When the temperature drops, you bundle up your kids and wear your warmest coat. But what about your pets?
Even if your dog spends most of the time in a warm house, he needs protection from frigid temperatures when he goes outside. Not all dogs require storebought coats, but all require a little extra attention.
It's important to exercise your dog all winter long, so make sure he's warm when he goes outside.
Cats prefer the indoors during the cold weather and it's a good idea to keep them inside if you can.
Cold Weather Hazards
Most dogs have coats thick or long enough to protect them from the cold on walks and short outdoor excursions. Those with very short hair (such as greyhounds and chihuahuas) need extra protection when the temperatures are well below freezing.
If you aren't sure if your dog needs a coat, watch him carefully when you walk him. Shivering and less-than-usual eagerness are good indications that his coat is not thick enough.
Icy terrain and salted roads and sidewalks are hazardous to dogs. Ice balls and salt can get into their footpads. If your dog stops during his walk or limps, look for ice balls lodged between his pads.
If your dog walks over salted surfaces, wipe his feet with a damp cloth when you arrive home. The salt can irritate his footpads and cause serious discomfort. Watch for excessive foot licking and whining to determine if your pet has sore feet.
Antifreeze is toxic. We need it for our cars but spilled puddles of the evidently sweet-tasting stuff are tempting to animals looking for food or water. If your pet laps up antifreeze take him to the vet immediately.
Warm car engines beckon cats looking for a cozy spot on a cold day. Bang on the hood or slam your car door before you turn the ignition key if you suspect your or a neighbor's cat might be sleeping in your engine. The fan wheel can quickly kill a cat.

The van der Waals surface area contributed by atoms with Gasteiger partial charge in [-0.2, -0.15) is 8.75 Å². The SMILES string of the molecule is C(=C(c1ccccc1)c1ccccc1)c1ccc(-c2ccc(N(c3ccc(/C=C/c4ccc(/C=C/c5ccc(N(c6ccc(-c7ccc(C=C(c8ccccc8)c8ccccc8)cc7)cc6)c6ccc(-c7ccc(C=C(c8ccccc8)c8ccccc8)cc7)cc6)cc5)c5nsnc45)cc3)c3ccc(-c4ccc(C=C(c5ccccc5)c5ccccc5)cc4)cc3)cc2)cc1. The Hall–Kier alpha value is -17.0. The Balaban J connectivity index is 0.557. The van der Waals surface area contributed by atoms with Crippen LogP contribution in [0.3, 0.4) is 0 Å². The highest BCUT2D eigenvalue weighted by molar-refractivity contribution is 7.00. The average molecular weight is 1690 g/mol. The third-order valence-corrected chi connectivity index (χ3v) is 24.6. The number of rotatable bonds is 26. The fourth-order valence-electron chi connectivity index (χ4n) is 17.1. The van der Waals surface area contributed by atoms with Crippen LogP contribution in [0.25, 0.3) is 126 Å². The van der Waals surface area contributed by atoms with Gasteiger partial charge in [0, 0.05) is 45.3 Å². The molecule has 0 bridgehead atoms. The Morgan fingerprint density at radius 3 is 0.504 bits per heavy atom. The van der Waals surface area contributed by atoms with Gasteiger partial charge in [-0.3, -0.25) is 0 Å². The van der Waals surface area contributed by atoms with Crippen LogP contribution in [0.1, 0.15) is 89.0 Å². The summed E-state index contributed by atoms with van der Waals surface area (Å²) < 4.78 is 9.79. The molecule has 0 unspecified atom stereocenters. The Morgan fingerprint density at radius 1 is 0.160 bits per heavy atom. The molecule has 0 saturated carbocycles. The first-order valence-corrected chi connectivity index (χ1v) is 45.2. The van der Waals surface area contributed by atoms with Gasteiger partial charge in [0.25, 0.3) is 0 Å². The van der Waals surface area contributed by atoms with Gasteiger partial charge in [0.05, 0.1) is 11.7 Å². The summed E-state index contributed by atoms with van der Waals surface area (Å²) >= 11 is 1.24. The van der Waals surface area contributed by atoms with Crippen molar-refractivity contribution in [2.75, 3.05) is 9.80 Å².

Cold Weather Habitats
If your pet lives outdoors, be sure he has adequate shelter. A small shed or doghouse is appropriate but it should be watertight and elevated a few inches off the ground.
The doghouse should be large enough for the dog to sit up, turn around, and stretch out but small enough to hold in his body heat. Turn it so it faces south, if you can. This way, north winds won't blow through the door.
Line the shelter with warm bedding such as a blanket or dog bed. If the dog chews blankets, line the house with straw or hay. (Cedar chips, while fine for hamsters, can irritate dog skin.)
Cold Weather Nutrition
During the cold months, pets need extra calories to stay warm. Make sure both cats and dogs get more food than normal, particularly if they spend more than short periods outside.
Provide your pet with plenty of fresh water. Dehydration is as likely during cold weather as very hot. Don't let outdoor water bowls freeze. Heated dishes are sold in pet stores, which might be a solution for some dog owners.
Contrarily, if your pets spend very little time outside or exercising during the winter, cut back on their food to prevent weight gain.
Springtime will arrive one day, but in the meantime, make sure your faithful companions are happy and warm.